This is the third in a three-part mini-symposium on Wages, Unemployment and Underemployment presented by The Conversation and the Academy of the Social Sciences in Australia. Read the other pieces in the series here.
For the moment, Australia’s unemployment rate has a “4” in front of it. The rate for February, released on Thursday, came in at 4.9%. It’s the first time the rate has begun with a four since the Rudd/Gillard government when it dipped below 5% several times, and since the Howard and Rudd governments in the leadup the global financial crisis when it usually began with a four and at one point dipped to 3.9%.
It’d be good news were it not for another, almost as important, indicator - the underemployment rate.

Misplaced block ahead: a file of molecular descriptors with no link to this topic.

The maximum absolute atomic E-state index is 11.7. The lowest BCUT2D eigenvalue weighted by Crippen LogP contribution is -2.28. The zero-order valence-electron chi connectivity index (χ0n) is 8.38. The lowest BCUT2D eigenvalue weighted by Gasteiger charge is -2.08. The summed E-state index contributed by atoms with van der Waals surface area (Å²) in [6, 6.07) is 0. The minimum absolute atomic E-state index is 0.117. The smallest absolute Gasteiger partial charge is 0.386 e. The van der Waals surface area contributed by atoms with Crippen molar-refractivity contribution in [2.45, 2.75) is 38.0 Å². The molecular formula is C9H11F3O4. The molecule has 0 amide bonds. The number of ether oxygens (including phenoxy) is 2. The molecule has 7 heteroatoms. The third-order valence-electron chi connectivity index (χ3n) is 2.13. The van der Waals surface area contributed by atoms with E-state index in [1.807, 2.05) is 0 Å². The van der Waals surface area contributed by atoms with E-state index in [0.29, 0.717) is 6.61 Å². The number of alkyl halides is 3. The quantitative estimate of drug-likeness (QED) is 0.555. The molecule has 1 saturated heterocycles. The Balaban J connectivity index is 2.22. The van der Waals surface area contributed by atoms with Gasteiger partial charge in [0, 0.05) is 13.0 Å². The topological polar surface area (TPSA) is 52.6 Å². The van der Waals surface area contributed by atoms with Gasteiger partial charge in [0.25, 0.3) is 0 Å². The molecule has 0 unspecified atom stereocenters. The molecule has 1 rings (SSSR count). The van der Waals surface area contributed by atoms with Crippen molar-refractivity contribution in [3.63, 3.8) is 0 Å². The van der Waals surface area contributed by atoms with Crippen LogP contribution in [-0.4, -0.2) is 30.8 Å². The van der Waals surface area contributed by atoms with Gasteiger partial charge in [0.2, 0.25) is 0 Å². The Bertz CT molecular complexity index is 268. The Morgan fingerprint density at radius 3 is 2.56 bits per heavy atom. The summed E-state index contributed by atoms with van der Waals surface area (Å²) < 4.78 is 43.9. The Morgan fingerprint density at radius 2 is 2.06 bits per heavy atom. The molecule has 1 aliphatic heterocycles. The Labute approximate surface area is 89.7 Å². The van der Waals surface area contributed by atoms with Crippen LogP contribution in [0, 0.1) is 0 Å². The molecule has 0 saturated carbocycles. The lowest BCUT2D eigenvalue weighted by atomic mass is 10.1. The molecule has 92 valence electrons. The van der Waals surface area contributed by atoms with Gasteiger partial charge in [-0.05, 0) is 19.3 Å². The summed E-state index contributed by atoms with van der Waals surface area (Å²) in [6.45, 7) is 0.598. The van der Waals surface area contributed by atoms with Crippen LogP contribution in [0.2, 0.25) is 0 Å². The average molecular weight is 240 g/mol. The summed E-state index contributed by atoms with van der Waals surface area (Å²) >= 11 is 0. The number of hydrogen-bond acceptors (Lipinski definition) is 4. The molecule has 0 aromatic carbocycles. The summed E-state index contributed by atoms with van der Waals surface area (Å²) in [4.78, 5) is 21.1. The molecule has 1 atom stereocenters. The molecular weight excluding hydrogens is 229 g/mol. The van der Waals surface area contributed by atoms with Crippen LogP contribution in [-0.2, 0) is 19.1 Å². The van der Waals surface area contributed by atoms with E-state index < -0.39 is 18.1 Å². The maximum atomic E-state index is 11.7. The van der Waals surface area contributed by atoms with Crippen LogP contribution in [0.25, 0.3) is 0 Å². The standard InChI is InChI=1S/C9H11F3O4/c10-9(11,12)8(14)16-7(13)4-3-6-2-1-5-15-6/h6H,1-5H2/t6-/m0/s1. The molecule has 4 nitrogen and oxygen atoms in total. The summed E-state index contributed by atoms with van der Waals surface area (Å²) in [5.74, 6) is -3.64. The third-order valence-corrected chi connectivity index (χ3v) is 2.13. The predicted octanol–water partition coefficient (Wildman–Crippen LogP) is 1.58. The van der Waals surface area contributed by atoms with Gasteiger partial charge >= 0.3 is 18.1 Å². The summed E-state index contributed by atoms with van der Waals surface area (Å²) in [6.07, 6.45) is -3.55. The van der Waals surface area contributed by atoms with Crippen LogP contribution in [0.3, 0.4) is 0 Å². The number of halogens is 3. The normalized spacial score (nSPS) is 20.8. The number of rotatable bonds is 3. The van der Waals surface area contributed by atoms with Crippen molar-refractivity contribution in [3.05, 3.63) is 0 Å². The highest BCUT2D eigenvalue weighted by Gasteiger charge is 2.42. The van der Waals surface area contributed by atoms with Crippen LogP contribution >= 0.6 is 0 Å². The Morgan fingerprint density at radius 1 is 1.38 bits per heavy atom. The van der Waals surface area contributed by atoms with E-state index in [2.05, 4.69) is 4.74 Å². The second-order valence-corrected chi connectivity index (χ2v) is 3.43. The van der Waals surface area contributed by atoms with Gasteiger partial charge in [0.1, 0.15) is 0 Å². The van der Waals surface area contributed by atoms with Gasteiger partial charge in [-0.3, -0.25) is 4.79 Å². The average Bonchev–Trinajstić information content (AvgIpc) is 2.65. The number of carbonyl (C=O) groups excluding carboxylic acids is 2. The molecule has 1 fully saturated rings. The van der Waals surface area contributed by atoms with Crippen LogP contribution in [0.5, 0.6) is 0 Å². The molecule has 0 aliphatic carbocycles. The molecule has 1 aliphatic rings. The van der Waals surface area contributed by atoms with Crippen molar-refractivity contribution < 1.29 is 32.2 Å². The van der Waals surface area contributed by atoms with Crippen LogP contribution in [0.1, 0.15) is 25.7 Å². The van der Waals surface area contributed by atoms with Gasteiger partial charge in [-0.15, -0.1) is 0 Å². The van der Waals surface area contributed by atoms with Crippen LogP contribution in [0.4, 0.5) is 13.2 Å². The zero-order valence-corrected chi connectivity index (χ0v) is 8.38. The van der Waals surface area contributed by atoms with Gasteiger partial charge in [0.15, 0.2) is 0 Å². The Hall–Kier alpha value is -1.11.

Workers are underemployed when they are working fewer hours than they want to. They might be working part-time instead of full-time, or part-time for 10 hours a week instead of 20, or full-time at 35 hours instead of 40.
- ^ here (theconversation.com)
- ^ came in at 4.9% (www.abs.gov.au)
- ^ ABS Labour Force (www.abs.gov.au)
- ^ weaknesses in the enforcement of wage laws (doi.org)
- ^ AFR (ppesydney.net)
- ^ open letter in support of wages growth (ppesydney.net)
- ^ ABS wage price index (www.abs.gov.au)
- ^ Academy of the Social Sciences in Australia (www.assa.edu.au)
Authors: Barbara Pocock, Emeritus Professor University of South Australia, University of South Australia